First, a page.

Here is another great (what fortunately for us is becoming a weekly edition) post from our resident guest blogger BruinBlue. It's another wonderful thought provoking post which was prompted by the agonizing speculations in the Bruin message boards over the recruiting of five star recruits - Drew Gordon, Jrue Holiday and Luke Babbit - who have been targeted by Coach Howland. Although I respectfully disagree with his point number 4, I do believe BB does a great job of delineating some of the issues Coach Howland is still working through as he continues to take us (world of UCLA hoops) back to where we belong. GO BRUINS. -N
Assuming that the current speculation is correct, and that Babbitt goes to Ohio State, this has to be a disappointment. No, it's nothing terrible; we'll be just fine--better than fine. But still, we do seem to be losing out on more recruits than we would like, particularly when we really don't go after longshots out of our general region. In that vein, I will suggest some reasons, some negatives which we might need to acknowledge.
1. The Lavin effect. Yes, I will go after my bete noir, Lavin, the vampire who keeps on sucking the blood of this program. Under Lavin, UCLA was a soft, dumb team which was in many respects a national laughingstock, regardless of the Sweet Sixteens. The high schoolers of today grew up watching college basketball and knowing that Duke and Carolina and a few others were the elites, while UCLA was pretty much a joke, where you wouldn't learn anything about how to play. Of course things are different now, but a lot of kids form lifelong allegiances to a particular school based on early impressions. At one time, years ago, kids grew up dreaming of playing for UCLA. Now we have to create that image once again.
2. Eastern bias--the indirect kind. Just the fact that ESPN doesn't cover UCLA games is a big negative, like it or not. Gameday never comes from Westwood. We have discussed how frustrating it is to hear ESPN continually talk about everything but UCLA and the Pac-10. And while some prospects do not care much about that; it is natural to want to play for a program which gets great national coverage, and which is always on national TV. Tom Hansen made a terrible mistake by not accepting ESPN's offer of a few years ago to cover an early Thursday evening game each week. Of course, maybe he and others thought that if ESPN covered the Pac-10, it would ultimately make UCLA unbeatable, so this way things stay more competitive.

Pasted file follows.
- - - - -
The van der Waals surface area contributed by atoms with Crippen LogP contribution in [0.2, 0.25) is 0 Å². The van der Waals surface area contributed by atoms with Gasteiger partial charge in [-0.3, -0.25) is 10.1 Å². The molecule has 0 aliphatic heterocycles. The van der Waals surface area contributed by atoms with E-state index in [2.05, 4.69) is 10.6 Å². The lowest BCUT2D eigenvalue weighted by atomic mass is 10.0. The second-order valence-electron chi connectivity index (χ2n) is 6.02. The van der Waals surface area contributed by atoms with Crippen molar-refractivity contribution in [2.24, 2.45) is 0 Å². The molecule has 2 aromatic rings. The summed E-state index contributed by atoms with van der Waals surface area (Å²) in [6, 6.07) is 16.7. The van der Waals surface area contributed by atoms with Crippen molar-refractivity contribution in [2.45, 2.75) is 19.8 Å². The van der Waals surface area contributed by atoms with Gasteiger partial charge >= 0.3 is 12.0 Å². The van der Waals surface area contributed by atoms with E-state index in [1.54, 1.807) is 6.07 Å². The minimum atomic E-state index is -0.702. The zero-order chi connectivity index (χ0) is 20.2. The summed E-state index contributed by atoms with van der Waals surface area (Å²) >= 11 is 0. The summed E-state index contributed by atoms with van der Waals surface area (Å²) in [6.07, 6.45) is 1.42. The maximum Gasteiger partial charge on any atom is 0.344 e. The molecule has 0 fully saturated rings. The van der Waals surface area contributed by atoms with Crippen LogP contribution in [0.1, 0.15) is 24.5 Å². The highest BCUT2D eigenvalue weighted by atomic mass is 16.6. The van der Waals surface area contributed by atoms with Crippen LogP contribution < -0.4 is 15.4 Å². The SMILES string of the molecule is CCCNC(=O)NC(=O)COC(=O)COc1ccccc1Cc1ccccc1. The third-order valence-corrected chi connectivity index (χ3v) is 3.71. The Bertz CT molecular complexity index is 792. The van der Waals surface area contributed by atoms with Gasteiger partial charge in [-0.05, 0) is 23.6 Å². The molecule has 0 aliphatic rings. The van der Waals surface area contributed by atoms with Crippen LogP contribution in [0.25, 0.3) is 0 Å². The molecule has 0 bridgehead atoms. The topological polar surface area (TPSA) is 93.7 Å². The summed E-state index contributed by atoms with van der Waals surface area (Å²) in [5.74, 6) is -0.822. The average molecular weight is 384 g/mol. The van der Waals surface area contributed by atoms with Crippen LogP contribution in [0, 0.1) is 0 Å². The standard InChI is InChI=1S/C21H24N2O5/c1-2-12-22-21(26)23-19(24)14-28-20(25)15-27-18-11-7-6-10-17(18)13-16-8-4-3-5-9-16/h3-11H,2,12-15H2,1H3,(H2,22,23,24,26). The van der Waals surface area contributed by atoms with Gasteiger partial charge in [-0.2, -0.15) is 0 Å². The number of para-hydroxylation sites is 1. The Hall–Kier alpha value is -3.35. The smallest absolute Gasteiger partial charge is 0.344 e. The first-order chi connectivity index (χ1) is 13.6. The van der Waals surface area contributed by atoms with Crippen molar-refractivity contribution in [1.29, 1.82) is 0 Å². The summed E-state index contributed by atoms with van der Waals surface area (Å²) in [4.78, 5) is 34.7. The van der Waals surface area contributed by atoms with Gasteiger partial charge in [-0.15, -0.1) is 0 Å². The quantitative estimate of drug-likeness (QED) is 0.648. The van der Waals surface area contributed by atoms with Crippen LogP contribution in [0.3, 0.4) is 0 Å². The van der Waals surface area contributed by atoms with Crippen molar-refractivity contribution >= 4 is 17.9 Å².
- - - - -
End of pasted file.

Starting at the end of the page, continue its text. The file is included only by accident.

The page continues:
3. Eastern bias--the direct kind. This is the rather obvious negativity which comes from much--not all--of the national media about UCLA. I guess that having been the nonpareil for so many years, and perhaps also being in idyllic Westwood, makes people envious. We know how suddenly the Sam Gilbert influence has been elevated to a national myth, to help explain to Easterners how UCLA could possibly have won all those championships. But worse than that is the nonsense about UCLA's deliberate style; all those writers (even a few idiots in our papers) writing about us "ruining the game," and asking whether winning was worth that. No one ever writes that about Wisconsin, which plays more deliberately than we do; or Michigan State, which is almost tortuous to watch; or Butler, or Texas A&M, or any of a number of deliberate teams. And as we all know, we are not that deliberate; without stats in front of me, I would guess that our conference scoring average (remember we did not play a bunch of nonconference cupcakes to fatten our totals) is equivalent to almost all of the major teams. And yet they still write about our "slowdown style," as if they haven't even watched the games, which perhaps they haven't.
4. Howland is not a natural recruiter. Some coaches are great recruiters, which is a reflection of a certain personal style. Many of these are not great coaches. I think of Dale Brown, Bobby Cremins, Lefty Driesell--they seemed to be able to get almost anyone they wanted. Romar seems to have a recruiting gift, and Roy does, too, like it or not. Howland is a coach's coach, old school all the way. He seems personable and straightforward in all respects, but is not a charmer, or a purveyor of promises. What he sells is top-notch fundamental coaching, fairness, and of course the UCLA experience. That obviously was enough for Kevin and Stan Love and earlier, for the competitive Arron Afflalo. But it may not be what a certain type of high prospect is looking for, particularly when most of these have no intention whatsoever of staying more than a couple of years.
None of this may relate to Babbitt, who perhaps grew up an Ohio State fan; or Jrue, who has a brother going to another school; but they are nonetheless possible detriments to us as we attempt to reach a position where we are second to none on the college scene. Hopefully a few more years of Howland success will allay most of these problems.